Direct-Cable Connection Introduction

by Johannes Helmig [Published on 1 Feb. 1998 / Last Updated on 1 Feb. 1998]




You have the need to connect 2 Windows systems to be able to exchange some data.
You are (not yet ?) willing to install network cards and to deal with Ethernet cables
( coax, Twisted pair, hubs,.....) ?

Lets investigate some other options by looking at the back of your system (desktop PC or
notebook):





You should have:

1 or 2 Serial ports ( also called COM-ports)
connector with 9 pins ( "9-pin male")
Parallel port ( also called printer port )
connector with 25 holes ( "25-pin female" )
1 or 2 USB (Universal System Bus)
Desktop system have usually 2 ports,
Notebook computers usually only 1port.
Infrared port


These plugs/connectors can be used to connect 2 systems together.
Such connection is called : Direct Cable Connection ( DCC )


Like with any component on your system, you need hardware and software:

Hardware : all these connectors on the back of your PC had been originally designed to connect
add-on components to a system ( like parallel port: Printers, serial port : external modems,
USB: scanners, digital cameras,......) with 1 system as "controller".
And the cables used to plug into these connectors are designed for this use.

via USB (Universal System Bus) : Networking via USB cable
USB Ethernet Adapters
via Infrared port : Infra-Red Communication

via Serial or Parallel cable : Direct Cable Connection


When now using these plugs to connect 2 systems (= 2 "Controllers"),
you need special cables (either purchased or self-made) taking care that
the 2 systems are communicate with each other.

Note: when using a parallel or serial connection, you can only
connect 2 systems, not more !

Depending on the cable, you will get different data-transfer speeds:
- Serial cable (1 bit connection) up to 10 KBytes /sec ( * )
- Basic Parallel cable (4 bit, LapLink compatible cable) up
to 60-80 KBytes /sec ( * )

- DirectParallel® Universal Fast Cable ( with electronics in one end of the
cable , from
Parallel Technologies' ) up to 500+ Kbytes /sec ( * ) on
ECP ports ( up to 10 times that of the Basic 4-bit parallel cable ! ) .

( * ) Effective data transfer rates are depending upon PC type, CPU speed,
parallel port type, data compressibility and protocol overhead
Software :
Included with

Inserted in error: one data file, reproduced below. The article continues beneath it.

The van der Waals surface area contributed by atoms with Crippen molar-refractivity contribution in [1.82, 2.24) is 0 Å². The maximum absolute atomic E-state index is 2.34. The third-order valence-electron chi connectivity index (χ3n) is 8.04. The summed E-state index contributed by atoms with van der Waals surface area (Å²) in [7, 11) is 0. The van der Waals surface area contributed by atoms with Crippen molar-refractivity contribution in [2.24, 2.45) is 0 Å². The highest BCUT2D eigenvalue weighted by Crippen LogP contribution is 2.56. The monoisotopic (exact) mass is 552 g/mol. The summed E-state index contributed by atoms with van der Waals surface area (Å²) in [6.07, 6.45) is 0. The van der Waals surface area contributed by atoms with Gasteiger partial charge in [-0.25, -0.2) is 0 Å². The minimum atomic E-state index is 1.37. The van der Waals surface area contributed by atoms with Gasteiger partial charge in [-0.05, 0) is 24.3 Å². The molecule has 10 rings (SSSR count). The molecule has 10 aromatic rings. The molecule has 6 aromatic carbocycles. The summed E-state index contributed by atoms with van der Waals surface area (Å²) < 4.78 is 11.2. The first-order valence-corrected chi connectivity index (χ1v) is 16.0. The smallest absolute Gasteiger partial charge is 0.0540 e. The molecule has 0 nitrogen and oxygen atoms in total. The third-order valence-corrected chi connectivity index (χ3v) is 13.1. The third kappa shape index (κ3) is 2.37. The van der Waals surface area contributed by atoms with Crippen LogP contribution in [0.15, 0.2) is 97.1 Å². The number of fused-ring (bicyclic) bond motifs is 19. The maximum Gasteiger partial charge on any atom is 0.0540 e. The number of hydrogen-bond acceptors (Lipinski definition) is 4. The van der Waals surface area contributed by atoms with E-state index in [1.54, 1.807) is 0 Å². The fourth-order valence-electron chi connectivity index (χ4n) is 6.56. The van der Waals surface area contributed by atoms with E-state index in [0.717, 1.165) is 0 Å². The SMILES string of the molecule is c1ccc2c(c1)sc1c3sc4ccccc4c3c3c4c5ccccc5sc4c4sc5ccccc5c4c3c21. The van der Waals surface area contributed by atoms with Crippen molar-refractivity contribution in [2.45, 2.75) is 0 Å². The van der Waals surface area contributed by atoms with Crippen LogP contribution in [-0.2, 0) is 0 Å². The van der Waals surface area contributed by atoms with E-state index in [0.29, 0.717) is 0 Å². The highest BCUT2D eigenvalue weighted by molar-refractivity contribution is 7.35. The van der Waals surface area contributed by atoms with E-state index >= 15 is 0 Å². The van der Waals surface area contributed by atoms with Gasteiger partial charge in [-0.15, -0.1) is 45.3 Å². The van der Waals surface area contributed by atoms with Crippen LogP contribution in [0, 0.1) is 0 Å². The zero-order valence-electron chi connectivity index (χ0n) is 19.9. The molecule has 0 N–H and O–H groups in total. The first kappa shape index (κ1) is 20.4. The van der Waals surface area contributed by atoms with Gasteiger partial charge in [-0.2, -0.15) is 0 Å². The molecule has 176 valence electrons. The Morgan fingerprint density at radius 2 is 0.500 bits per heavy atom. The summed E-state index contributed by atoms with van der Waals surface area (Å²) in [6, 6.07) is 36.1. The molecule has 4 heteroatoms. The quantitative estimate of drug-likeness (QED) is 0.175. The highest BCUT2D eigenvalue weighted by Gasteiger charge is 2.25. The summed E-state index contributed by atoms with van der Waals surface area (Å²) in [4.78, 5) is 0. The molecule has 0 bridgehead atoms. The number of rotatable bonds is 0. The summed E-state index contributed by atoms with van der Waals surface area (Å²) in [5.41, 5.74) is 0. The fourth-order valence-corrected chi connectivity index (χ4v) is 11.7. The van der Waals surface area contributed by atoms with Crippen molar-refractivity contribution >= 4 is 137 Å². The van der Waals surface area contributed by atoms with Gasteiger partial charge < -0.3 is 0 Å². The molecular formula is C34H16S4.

Windows95/98/ME/NT4/2000

You may have decided to use DCC to avoid the installation of a network, but for a Windows
system, the software setup/configuration of a Direct-Cable-Connection is part of Networking
(although it may not be visible as part of networking)

Lets use Windows95, "Direct Cable Connections" as example for a "DCC Network":


The installation and operation is similar to Ethernet and "Modem" networking and involves setting up:
- Network Client
- Network Protocol
- Network Server ("File and Print Sharing")
- Network Adapter: your serial port COMx or printer-port LPTx.


www.helmig.com Parts of these pages on Direct-Cable Connectivity are a cooperation with
Parallel Technologies, the creator/ inventor/ developer
of the DirectParallel® technology licensed to Microsoft
for the Direct Cable Connection (DCC) feature in
Windows 95/98/2000/ME ( supplier of the fast
DirectParallel® cable and of USB connection cables).

Direct cable connection setup and Operation
is almost identical on Windows95, Windows98
and Windows ME

Direct Cable Connection with Windows95 / 98 / ME
Using DCC and DUN at the same time
Modem Internet Connection Sharing via DCC
ADSL/Cable Modem Internet Connection Sharing via DCC
Direct Cable Connection via Infrared
Direct-Cable Connection between Win95/98/ME and NT4
Windows XP Direct Cable Connection from Windows95
Direct-Cable Connection between NT4-systems
Definition of Direct Cable Connection as Host
Definition of Direct Cable Connection as Client / Guest
Getting an DCC Call
Windows 2000 DCC and ICS ??? (updated : Feb 27,2003)
Win95/98/ME DCC Connection to Win2000
Win2000 DCC Connection to Win95/98/ME
Modem Internet Connection Sharing via DCC
ADSL/Cable Modem Internet Connection Sharing via DCC
Windows XP Setup for DCC via Serial Cable
Windows XP Definition of Direct Cable Connection
Windows XP Direct Cable Connection from Windows95


Modem Internet Connection Sharing via Direct-Cable-Connection (DCC)
( using Non-Microsoft Internet Connection Sharing.
Note: Although you can download most
Non-Microsoft Internet Connection Sharing programs as shareware
to evaluate them, you will need to register ( and pay for them ) once the evaluation period has expired ,
usually 30 days).

ADSL/Cable-Modem Internet Connection Sharing via Direct-Cable-Connection DCC
( using Non-Microsoft Internet Connection Sharing.
Note: Although you can download most
Non-Microsoft Internet Connection Sharing programs as shareware
to evaluate them, you will need to register ( and pay for them ) once the evaluation period has expired ,
usually 30 days).

Parallel Technologies, Inc offers
for its parallel DCC-cables very
nice package deals, which include
already the license for WinRoute Lite

- Performance of Direct-Cable Connection(Updated Feb.1,98)
- DirectParallel® Connection Monitor (DPM) : Diagnostic, Troubleshooting and Testing Utility
- Trouble Shooting a DCC Connection ((created Feb.14,2000)
- Cable Specification for Direct-Cable Connection(updated Feb.14,2000)


If you like some more information on DCC, here some links to sites with excellent information:

The creators/inventors/developers of DirectParallel® Technology Licensed
to Microsoft for DCC:
http://www.lpt.com : Parallel Technologies
( see under "Questions + FAQs",the documentation is also available under "Downloads" as DOC or PDF files )

http://www.kime.net/directcc/index.html

See Also

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